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Overpayments and Fraud

Alert

DTA made a number of changes and suspended a number of rules during the COVID-19 pandemic. The Guide notes in red when a rule was suspended during the pandemic.

Produced by Deborah Harris, Massachusetts Law Reform Institute
Reviewed March 9 2022
Produced by Deborah Harris, Massachusetts Law Reform Institute
Reviewed March 9 2022

What if you are overpaid?

If you get more benefits than you are eligible for, DTA can recover the overpayment. An overpayment can happen because of a DTA mistake, your mistake, or because you got benefits while you were waiting for a hearing and lost the hearing. 106 C.M.R. § 706.220. If DTA thinks the overpayment happened because of your mistake or because you committed fraud, it may refer your case to the Bureau of Special Investigations (BSI). 106 C.M.R. § 706.240.

DTA can also try to recover cash benefits you “knowingly” used to buy alcohol, tobacco products, lottery tickets, or other prohibited items. See What are the rules about what you can buy? 106 C.M.R. § 706.250(D).

DTA has different policies for collecting overpayments if the overpayment happened because

cover Intentional Program Violations in more detail.

 

Will DTA Collect the Overpayment?

 

 

How far back will DTA go?

What is DTA’s threshold for recovery?

Will DTA compromise or suspend recovery?

 

Agency Error

Recovery period begins no earlier than the 12 months before DTA discovered the overpayment

No recovery if the claim is less than $600

Claim reduced by 50% for TAFDC households

Unintentional Program

Violation

Recovery period begins no earlier than the 12 months before DTA discovered the overpayment

No recovery if claim is less than $125

No

Client Misrepresentation

(Intentional

Program Violation-IPV)

Recovery period begins no earlier than 6 years before DTA discovered the overpayment

No recovery if claim is less than $125

No

The date of discovery is the date the overpayment is verified or the date the household fails to respond to or verify an overpayment inquiry. DTA Operations Memo 2014-35 (May 15, 2015).

  • DTA considers information it gets from a match with the original source of the information to be verified when DTA receives it. Examples are unemployment benefits reported by the Division of Unemployment Assistance and Social Security benefits reported by the Social Security Administration. In these cases the day DTA receives the match is the date the overpayment is considered verified.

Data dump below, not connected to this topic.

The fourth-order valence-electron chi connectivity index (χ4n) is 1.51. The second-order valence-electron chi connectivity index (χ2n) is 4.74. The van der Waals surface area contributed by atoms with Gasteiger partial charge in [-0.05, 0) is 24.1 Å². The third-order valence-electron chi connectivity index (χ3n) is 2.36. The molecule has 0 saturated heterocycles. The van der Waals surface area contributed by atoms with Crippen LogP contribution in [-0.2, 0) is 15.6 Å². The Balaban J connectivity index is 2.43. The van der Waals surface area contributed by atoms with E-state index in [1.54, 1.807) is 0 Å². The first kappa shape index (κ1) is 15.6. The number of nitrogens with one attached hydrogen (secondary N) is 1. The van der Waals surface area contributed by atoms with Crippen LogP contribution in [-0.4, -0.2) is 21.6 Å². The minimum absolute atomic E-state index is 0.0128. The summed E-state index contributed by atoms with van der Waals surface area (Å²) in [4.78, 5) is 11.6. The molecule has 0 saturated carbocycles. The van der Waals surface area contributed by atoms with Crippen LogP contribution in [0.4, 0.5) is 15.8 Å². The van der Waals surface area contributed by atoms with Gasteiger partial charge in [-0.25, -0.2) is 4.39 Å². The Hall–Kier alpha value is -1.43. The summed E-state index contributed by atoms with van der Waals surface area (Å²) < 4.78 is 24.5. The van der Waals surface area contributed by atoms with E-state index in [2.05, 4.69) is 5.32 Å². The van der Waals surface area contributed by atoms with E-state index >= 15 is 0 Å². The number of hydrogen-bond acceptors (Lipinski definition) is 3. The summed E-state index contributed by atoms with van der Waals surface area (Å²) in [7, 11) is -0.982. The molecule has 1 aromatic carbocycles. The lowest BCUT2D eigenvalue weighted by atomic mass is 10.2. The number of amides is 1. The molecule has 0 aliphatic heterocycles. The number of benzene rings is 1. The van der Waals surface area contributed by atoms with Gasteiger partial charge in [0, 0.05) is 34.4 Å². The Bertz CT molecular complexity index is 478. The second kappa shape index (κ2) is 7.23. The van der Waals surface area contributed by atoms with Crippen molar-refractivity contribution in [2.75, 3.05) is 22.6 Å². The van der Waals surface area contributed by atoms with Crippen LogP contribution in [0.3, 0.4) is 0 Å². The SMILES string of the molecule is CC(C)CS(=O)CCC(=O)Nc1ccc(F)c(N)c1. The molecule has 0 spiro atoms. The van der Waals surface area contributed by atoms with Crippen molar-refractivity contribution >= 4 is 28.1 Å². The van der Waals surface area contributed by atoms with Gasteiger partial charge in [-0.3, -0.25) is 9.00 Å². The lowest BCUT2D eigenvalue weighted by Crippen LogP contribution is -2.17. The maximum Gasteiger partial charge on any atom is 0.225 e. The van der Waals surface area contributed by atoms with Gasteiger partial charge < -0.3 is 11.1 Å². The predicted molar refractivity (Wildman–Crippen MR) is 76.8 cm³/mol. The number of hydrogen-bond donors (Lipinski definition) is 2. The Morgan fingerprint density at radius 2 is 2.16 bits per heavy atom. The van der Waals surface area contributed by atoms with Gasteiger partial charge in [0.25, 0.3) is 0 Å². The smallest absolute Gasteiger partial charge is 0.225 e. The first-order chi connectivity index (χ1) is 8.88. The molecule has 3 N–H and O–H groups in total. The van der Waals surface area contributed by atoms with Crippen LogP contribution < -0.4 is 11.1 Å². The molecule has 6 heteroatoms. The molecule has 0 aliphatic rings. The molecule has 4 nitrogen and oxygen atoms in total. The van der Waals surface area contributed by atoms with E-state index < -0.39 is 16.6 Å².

• DTA does not consider wage information it gets from the Department of Revenue to be “verified” when DTA receives it. Such information is considered verified when the household provides paystubs or when the household fails to respond to a notice to verify wage information.

Advocacy Reminders

  • An overpayment is a payment made in error. When does the overpayment begin if you don’t report on time? DTA says there was an overpayment in the month you did not report. But since you have 10 or 20 days to report a change for TAFDC, see When do you have to report changes?, the benefit that was paid before you had to report was not paid as a result of DTA error or recipient error, see 106 C.M.R. §§ 706.200, 706.220(C), and therefore should not be considered an overpayment.
  • Calculating the amount of an overpayment is complicated and DTA makes mistakes. Try to get a legal services advocate to help you figure out whether DTA’s claim is correct before you agree to pay it. See Appendix D: Massachusetts Legal Services Offices for a list of legal services programs that may be able to help you.
  • DTA has the option to suspend collection where the overpayment happened because of your mistake or a DTA mistake if you are no longer a recipient or DTA determines that collecting the claim will cost more than the amount it will be able to get from you. For help, contact your local legal services office, Appendix D: Massachusetts Legal Services Offices.
 

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